Separations in manufacturing can be challenging and energy intensive. For many products, careful removal of impurities is essential to the formulation of the end product – particularly areas such as pharmaceuticals.
With the growth in biochemical engineering and biopharmaceuticals, the challenge of bio separation is also being more widely addressed. In some mixtures, there are the issues of multi-component separations.
Biopharmaceuticals include proteins and other large molecules which may require complex chromatographic separations. Purification of biopharmaceuticals can account for 50-80% of the total cost of production and is often considered the bottleneck in the process.
CEO of Royal Dutch Shell, Ben van Beurden – Photograph: Reuters
Chemical engineering attracts some of the best talent from around the world. And that talent has the proven ability to reach the top of their profession and head some of the largest and most profitable companies in the world.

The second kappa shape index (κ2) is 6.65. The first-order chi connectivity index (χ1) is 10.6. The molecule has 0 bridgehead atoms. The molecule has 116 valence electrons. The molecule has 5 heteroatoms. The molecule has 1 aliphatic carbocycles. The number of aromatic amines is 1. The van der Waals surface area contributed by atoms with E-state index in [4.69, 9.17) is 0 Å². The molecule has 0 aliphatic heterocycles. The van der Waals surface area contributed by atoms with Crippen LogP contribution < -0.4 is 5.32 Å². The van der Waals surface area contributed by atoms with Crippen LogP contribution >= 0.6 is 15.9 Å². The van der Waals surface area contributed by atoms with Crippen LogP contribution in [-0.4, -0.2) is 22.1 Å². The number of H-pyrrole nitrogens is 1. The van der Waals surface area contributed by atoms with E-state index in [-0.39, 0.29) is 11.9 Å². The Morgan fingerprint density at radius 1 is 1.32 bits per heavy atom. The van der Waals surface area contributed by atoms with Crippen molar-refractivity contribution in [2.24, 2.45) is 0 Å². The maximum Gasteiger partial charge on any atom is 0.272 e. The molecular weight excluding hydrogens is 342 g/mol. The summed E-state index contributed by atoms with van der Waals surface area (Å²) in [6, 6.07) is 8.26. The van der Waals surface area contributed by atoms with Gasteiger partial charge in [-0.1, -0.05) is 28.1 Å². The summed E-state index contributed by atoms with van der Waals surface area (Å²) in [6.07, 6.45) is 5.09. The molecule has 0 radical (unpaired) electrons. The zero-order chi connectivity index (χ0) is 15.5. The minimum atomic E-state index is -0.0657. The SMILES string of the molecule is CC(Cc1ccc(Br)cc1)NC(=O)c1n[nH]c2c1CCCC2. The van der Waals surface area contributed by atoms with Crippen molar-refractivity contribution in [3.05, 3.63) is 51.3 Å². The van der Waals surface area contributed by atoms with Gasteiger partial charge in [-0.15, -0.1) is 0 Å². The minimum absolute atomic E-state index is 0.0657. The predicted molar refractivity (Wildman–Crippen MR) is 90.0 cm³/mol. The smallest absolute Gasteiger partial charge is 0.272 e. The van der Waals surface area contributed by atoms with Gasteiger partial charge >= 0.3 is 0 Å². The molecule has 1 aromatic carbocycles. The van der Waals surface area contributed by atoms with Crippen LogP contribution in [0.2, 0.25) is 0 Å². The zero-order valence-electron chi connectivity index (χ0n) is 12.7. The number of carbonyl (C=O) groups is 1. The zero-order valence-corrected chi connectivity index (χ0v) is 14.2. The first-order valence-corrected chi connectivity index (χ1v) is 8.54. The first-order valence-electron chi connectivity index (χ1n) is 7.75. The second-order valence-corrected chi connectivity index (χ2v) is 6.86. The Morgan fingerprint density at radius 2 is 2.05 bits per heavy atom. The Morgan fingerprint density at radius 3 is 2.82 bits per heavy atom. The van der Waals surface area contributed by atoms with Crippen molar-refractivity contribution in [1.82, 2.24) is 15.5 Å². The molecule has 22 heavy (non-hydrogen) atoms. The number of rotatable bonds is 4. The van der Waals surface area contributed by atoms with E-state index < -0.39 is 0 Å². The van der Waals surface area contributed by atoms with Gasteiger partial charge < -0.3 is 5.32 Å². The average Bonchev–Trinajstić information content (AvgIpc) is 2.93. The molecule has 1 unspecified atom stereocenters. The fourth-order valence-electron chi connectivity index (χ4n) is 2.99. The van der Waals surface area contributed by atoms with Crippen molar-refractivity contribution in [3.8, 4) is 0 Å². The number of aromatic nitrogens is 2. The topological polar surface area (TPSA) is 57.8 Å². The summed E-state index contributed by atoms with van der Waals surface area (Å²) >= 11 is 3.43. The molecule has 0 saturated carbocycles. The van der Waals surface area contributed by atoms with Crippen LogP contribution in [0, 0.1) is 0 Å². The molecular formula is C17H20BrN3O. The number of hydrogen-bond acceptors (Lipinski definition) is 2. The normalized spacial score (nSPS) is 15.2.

Researching CEO’s and Chairs of major companies proved to be a very interesting endeavour. There are more chemical engineers, or individuals trained as chemical engineers, at the top of their game than you would think.
And they are the ones who are making the decisions that cascade down and affect our daily lives. So, here is a list I’ve put together of chemical engineers in high places and proof that studying chemical engineering can be the gateway to a high profile and influential career:
Most of my blog entries are about celebrating the achievements of chemical engineers now. But 6 June 2014 marks the 70th anniversary of the D-Day landings, when British, US and Canadian forces invaded the coast of Northern France in Normandy. It was the biggest amphibious assault in military history.
It was also a point in history when chemical engineers made a major contribution, which could easily be forgotten, that we should remember with pride.
The landings were the first stage of Operation Overlord – the invasion of Nazi-occupied Europe – and were intended to bring World War Two to an end.